25 Million years ago the Bransfield Strait experienced its first stages of vulcanism. Episodes have been repeated on several occasions since then, with a couple of peaks in the activity about 10 million years and 3 million years ago. Of approximately this time dates Deception Island. By then a growing volcano, becoming higher and higher above the sea level. Is thought that as recently as about 10.000 years ago, the large volcanic building fell into a magma chamber that was by then largely depleted. The origin of Deception Island collapsed and flooded the caldera, where nowadays ships can sail in through the narrow entrance of Neptune’s Bellows. At Starboardside the high orange cliffs of Cathedral Craggs, on port lays the submerged hazard of Raven’s rock. A short but intense passage under the morning strong winds leads to the natural harbor of Port Foster.
35, gusts of 40kn as we sail in. Facing those strong Northwesterlies, Europa pushed through to the northern side of the caldera, maybe some shelter can be found there for a landfall at Telefon Bay. And so it seemed. Still blowing hard but with less force, the wind may allow for dropping anchor and give it a try with the zodiacs. And so it was, just a try for both, anchor and boats. 5 shackles went down, and 5 shackles soon dragged over the loose sea bottom. 2 Zodiacs were launched not without difficulty in the gusting winds, and soon they were picked up again on deck. Conditions are not good yet. Better wait until the afternoon when a slight improvement in the situation is forecasted.
A few hours passed the gusts eventually eased. Time to drop anchor again at Gonzalez Harbour and head towards the picturesque Telefon Bay. With its barren landscape, several small craters and lagoons, is a witness of the recent volcanic activity in the area. From atop the hills and ridges, at the distance, one of the best views over Port Foster. Down below a maze of colorful ponds, channels, and inlets. There seeking for good shelter, a Brazilian expedition sailing yacht lays at anchor. Under our feet the loose gravels and volcanic rocks of a Moonscape devoid of life. Sand and dust fly and swirl today, swept by the strong winds over the desert ground. Barely any vegetation has settled here yet.
The wind, though has abated since this morning, still blows pretty hard once getting off any sheltered corner. So we all felt it when back onboard and the anchor is pulled home, Europa heads southwards inside Port Forster. About 6nm to go to arrive at Whalers Bay, right next to Neptune’s Bellows.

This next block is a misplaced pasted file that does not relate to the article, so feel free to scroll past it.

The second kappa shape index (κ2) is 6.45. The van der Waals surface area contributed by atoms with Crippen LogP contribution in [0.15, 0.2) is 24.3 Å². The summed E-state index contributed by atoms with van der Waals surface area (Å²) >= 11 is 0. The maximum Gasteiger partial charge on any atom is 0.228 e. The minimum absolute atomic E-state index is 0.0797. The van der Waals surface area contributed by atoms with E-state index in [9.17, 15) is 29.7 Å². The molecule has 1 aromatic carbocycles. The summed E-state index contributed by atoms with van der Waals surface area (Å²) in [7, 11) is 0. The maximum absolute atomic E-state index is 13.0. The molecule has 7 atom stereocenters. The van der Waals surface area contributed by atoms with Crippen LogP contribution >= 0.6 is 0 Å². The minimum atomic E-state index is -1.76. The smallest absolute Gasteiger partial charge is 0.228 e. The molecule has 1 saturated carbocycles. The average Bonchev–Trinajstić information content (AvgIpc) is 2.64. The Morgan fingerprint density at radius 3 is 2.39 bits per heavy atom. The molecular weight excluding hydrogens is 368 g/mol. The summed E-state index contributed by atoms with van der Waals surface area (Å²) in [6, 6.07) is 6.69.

Forceful gusts didn’t make for a safe and comfortable anchorage there, instead, the ship drifted while the rubber boats headed ashore for an evening landing.
Whalers Bay, is a legendary cove in Deception Island. 15th November 1820, the date when Nathaniel Palmer on board the small Hero set sail from one of the main harbors for the sealing fleet, between the islands of Livingston and Smith, and came across Deception island. The Hero squeezed through the narrow entrance to the interior of the island and the crew landed at a nearby beach. Palmer took a short hike to a distinctive saddle up the cliffs. Cape petrels nest nearby and offer a good meal of fresh eggs. But looking at the southeastern horizon something was shining far over there, glaciers and snowy mountains. Soon he would sail in that direction and find land which proved to be the Antarctic mainland. 10 months before, the Russian Fabian von Bellingshausen first, followed three days later by Edward Bransfield had also sighted the White Continent, the mythical Terra Australis that defeated James Cook 45 years before. Antarctica, the last continent to have seen any humans sailing its icy waters, walking its glaciated lands and rocky shores, has been officially found.
Landing on the rough wind and steep waves ashore, we all set off for a taste of Nathaniel Palmer’s hike above Cathedral Crags and Neptune’s Window. The Bransfield Strait opens before us, looking west Neptune’s Bellows. Above, the rocks and glaciers of Mount Pond, with over 500m in height is the highest hill in Deception. Today the visibility isn’t good enough to reach over 60nm of open waters to the mainland.
Down the valley, the flat large beach area of Whalers Bay. At the coastline, a beautiful Leopard seal rests. Skuas and Kelp gulls feed.
Here, the old times of seal hunting were soon followed by whaling on a commercial scale. Whaling ships started operating in the area and about 90 years after the discovery of Deception, the Norwegian Hector Whaling Station was built. It processed large amounts of whales until 1931 when the whale oil business collapsed.
During those times too, the first ever flight in Antarctica took off from the flats above the beach, on the 16th of November 1928.
What is left behind from those times lay all around the bay, dwarfed by the surrounding harsh and desolate landscape. Old sloops, barrel staves, boat shelters, oil tanks, pressure boilers, and decaying buildings. Infrastructure that was put in use after the whaling era on a couple of occasions. First, the Station was established as a Base for the English “Operation Tabarin” during the Second World War, with the top secret task of monitoring any possible German Naval communications in the South Atlantic and Southern Ocean. Then The Falkland Islands Dependencies Survey (FIDS), the former British Antarctic Survey, used the buildings, now for scientific purposes.
Nighttime was falling and the boats were sent for yet another wet and bumpy pickup. The wind and seas haven’t calmed down yet, but it is time to go. It is time to leave the South Shetlands behind. Without hesitation, once everyone is on board, the captain steers straight off the island. Larger swells here to steam against but also a motor sailing angle to set the Lower Staysails and Spanker. Overnight we head south towards the Antarctic Peninsula coasts.